Port Newark's waterway
Port Newark’s waterway overview shot

Port Newark-Elizabeth Marine Terminal — commonly referred to as “Port Newark” or “Port Elizabeth” — is a staple in the international shipping community, serving as a major component of the Port of New York and New Jersey. The terminal consists of Port Newark and the Elizabeth Marine Terminal, both of which serve as the principal container ship facility for goods entering and leaving the New York Metropolitan Area. Its legacy stretches far back, having been formed during the early 20th century. As one of the largest shipping ports in the United States, the Port Newark-Elizabeth Marine Terminal has many secrets ready to be discovered including a church dedicated to mariners hidden between its towering shipping containers!

1. Before Port Newark, the area was beautiful marshland

Construction taking place at Port Newark-Elizabeth Marine Terminal
Construction taking place at Port Newark

The basis for Port Newark began during the 1910s when the city of Newark began to excavate an angled shipping channel in the northeastern quadrant of the Newark Meadows wetland. During World War I, work on the port’s channel and terminal facilities grew at an accelerating speed, with around 25,000 troops stationed at the Newark Bay Shipyard. More progress was made when the Newark Bay Channels were authorized by the Rivers and Harbors Act of 1922. Following the move of ownership to the Port Authority in 1948, the Port Newark-Elizabeth Marine Terminal would begin to modernize and expand southward.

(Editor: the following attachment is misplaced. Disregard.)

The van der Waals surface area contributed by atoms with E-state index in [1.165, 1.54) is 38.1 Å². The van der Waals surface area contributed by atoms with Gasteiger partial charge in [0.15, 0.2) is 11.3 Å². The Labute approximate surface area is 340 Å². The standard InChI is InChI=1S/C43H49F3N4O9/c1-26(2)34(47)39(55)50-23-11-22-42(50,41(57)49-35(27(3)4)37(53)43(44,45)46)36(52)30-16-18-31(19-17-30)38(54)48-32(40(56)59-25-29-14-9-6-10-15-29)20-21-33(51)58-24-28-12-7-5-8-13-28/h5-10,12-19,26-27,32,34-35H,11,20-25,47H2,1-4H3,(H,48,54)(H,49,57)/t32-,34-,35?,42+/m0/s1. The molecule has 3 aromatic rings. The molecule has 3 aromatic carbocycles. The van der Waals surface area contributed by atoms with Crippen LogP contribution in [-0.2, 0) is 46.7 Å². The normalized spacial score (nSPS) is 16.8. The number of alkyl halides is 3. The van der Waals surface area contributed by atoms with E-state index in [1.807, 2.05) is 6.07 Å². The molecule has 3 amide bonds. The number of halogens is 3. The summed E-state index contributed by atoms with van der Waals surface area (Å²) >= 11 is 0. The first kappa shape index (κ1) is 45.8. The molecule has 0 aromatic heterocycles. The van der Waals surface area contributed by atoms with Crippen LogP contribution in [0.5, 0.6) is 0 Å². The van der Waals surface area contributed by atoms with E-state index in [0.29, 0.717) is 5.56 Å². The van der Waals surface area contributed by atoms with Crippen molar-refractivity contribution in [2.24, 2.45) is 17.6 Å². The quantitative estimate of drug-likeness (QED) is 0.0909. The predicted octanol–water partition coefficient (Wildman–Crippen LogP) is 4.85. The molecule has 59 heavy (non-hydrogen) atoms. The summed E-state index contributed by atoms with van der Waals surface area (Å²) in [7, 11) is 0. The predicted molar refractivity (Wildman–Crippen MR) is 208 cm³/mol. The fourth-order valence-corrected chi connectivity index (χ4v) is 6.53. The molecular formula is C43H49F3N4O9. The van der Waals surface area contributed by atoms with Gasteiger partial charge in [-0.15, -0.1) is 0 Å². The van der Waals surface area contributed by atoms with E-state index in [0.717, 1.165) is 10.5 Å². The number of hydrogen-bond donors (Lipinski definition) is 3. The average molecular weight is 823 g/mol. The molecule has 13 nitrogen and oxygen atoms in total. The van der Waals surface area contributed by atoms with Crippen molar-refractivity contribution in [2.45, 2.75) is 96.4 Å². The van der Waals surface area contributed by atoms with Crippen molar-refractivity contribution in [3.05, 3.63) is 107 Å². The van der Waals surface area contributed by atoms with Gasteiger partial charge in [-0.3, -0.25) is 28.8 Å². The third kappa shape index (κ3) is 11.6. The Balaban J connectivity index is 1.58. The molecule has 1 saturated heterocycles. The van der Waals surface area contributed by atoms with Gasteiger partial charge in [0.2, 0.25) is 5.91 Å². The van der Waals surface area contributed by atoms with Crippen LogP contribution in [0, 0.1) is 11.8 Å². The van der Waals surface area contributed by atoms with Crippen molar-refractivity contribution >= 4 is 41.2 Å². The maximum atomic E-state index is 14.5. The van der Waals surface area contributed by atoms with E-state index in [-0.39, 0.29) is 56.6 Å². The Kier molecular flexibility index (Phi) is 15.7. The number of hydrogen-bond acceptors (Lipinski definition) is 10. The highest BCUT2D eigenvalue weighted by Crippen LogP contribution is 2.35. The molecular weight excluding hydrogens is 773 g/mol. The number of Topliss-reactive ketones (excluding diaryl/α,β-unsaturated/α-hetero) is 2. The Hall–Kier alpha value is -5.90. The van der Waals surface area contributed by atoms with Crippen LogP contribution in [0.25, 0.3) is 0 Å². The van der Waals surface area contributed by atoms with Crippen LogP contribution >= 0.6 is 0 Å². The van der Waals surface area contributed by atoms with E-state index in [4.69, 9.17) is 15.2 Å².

Progress did not stop then. A new shipping channel was dredged to straighten Bound Brook—the tidal inlet forming the boundary between Newark and Elizabeth—which would be used to form the Elizabeth Channel. The Elizabeth Marine Terminal, which would later be built along the channel, has served as an essential model for the port’s future terminals; its Sea-Land Container Terminal became the prototype for all subsequent ones.